I recently subscribed to MaryJanes Farm magazine, and love the mix of country living, quilting, crafts, cooking, collectibles, and profiles of rural businesses and lifestyles. I grew up on a series of dairy farms in Connecticut, and saw my father work very hard his entire life, not making a lot of money, but doing what he loved to do. MaryJanes Farm has a number of “Farmgirl” chapters around the country, and I proudly consider myself a farmgirl forever. Even though I no longer live on a farm, the values of hard work and a love for gardening, animals, and the outdoors are things that will always be a big part of my life.
As I was looking at the MaryJanes Farm website, I came across a section about Project F.A.R.M, and realized that this is a project near and dear to my heart- supporting rural artisans who find it difficult to sell their products in a competitive marketplace. Here is an explanation about the project from MaryJane Butters:
What’s Project F.A.R.M.™ ?
F.A.R.M. stands for First-class American Rural Made, and it’s a project that was conceived here, at my farm. As rural communities fade and farmers continue to disappear from our landscape, we decided something must be done to support those struggling to maintain their rural lifestyle. That’s where PROJECT F.A.R.M. comes in.
Rural America is full of unsung crafters — hard-working men and women, young and old, who deserve their fair share and find it hard, if not impossible, to compete in today’s marketplace. To that end, many of the products we sell on our website, or in stores “come with a face” — you can “meet” or “get to know” the person behind the product. As the concept grows and you see our PROJECT F.A.R.M. label on more and more products nationwide, you’ll know you’re supporting rural people like Miss Wilma and Friends, of Kentucky (who boasts she has burned up seven sewing machines making pillows for us), or the women of rural Idaho who sew our “Farmgirl at Heart” tote bags, or the people of Shiner, Texas who fabricate the products in our wireline.”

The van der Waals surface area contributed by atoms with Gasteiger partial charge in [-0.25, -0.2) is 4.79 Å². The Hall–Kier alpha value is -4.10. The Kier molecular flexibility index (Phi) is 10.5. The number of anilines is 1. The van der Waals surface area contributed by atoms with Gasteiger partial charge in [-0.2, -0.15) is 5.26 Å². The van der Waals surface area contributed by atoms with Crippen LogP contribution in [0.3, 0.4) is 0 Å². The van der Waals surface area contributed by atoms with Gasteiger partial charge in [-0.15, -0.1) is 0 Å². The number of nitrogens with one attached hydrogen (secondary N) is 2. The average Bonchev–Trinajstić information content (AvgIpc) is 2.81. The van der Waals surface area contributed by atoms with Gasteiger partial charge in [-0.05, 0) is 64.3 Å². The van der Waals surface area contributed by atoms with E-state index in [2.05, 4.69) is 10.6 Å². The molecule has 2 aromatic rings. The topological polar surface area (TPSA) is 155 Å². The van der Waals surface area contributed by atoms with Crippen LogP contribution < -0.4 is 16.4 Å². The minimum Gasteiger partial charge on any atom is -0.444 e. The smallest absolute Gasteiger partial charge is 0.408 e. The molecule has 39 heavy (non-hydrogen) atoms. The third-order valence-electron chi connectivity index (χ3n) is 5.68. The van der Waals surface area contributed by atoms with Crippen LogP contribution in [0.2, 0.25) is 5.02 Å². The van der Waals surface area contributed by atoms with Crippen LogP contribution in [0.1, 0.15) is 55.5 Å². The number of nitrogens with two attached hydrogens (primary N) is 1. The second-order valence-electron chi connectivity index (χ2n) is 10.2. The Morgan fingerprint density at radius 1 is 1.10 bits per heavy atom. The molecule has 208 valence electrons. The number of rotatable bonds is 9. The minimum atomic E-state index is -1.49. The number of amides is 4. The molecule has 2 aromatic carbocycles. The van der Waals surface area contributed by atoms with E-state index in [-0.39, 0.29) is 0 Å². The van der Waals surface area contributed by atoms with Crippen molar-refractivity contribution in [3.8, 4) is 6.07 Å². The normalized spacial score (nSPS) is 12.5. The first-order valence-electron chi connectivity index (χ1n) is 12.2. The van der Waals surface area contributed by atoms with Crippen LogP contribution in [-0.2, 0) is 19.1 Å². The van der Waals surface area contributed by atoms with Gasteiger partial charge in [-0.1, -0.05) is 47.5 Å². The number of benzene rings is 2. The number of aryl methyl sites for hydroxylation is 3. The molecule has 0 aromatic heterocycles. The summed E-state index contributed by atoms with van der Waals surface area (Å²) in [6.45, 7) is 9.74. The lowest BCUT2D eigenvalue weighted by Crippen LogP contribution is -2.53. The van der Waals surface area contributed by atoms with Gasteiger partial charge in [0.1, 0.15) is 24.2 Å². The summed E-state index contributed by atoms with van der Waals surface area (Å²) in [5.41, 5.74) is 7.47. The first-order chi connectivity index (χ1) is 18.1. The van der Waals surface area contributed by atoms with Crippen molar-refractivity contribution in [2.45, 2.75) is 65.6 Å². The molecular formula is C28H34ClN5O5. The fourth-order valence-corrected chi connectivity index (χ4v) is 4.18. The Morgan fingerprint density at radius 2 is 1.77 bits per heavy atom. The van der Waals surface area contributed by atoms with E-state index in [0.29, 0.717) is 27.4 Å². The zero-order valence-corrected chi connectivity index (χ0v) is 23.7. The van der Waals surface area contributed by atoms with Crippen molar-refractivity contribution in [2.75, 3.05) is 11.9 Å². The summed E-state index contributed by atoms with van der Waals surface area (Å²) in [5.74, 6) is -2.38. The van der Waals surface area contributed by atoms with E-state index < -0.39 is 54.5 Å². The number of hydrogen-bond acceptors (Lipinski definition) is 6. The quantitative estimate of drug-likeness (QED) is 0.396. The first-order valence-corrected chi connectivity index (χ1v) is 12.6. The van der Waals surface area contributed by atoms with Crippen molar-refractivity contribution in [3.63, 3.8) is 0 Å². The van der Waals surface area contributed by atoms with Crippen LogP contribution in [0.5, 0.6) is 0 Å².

The criterion for being defined as a rural area was a town that has less than 40 stoplights. That was an easy one for the little town I live in- the answer is zero stoplights!
I sent in an application, along with one of my zipper pouches for review by the approval committee, waited nervously for a few days, and then got the word that I was approved. I am absolutely thrilled!
It is very exciting to be included in a group of rural artisans from all over the country who are working hard to produce high-quality, hand-crafted goods in their small communities. I truly believe it is those types of small businesses that will help get America’s economy moving in the right direction.
Please support Project F.A.R.M “First-Class American Rural Made” businesses!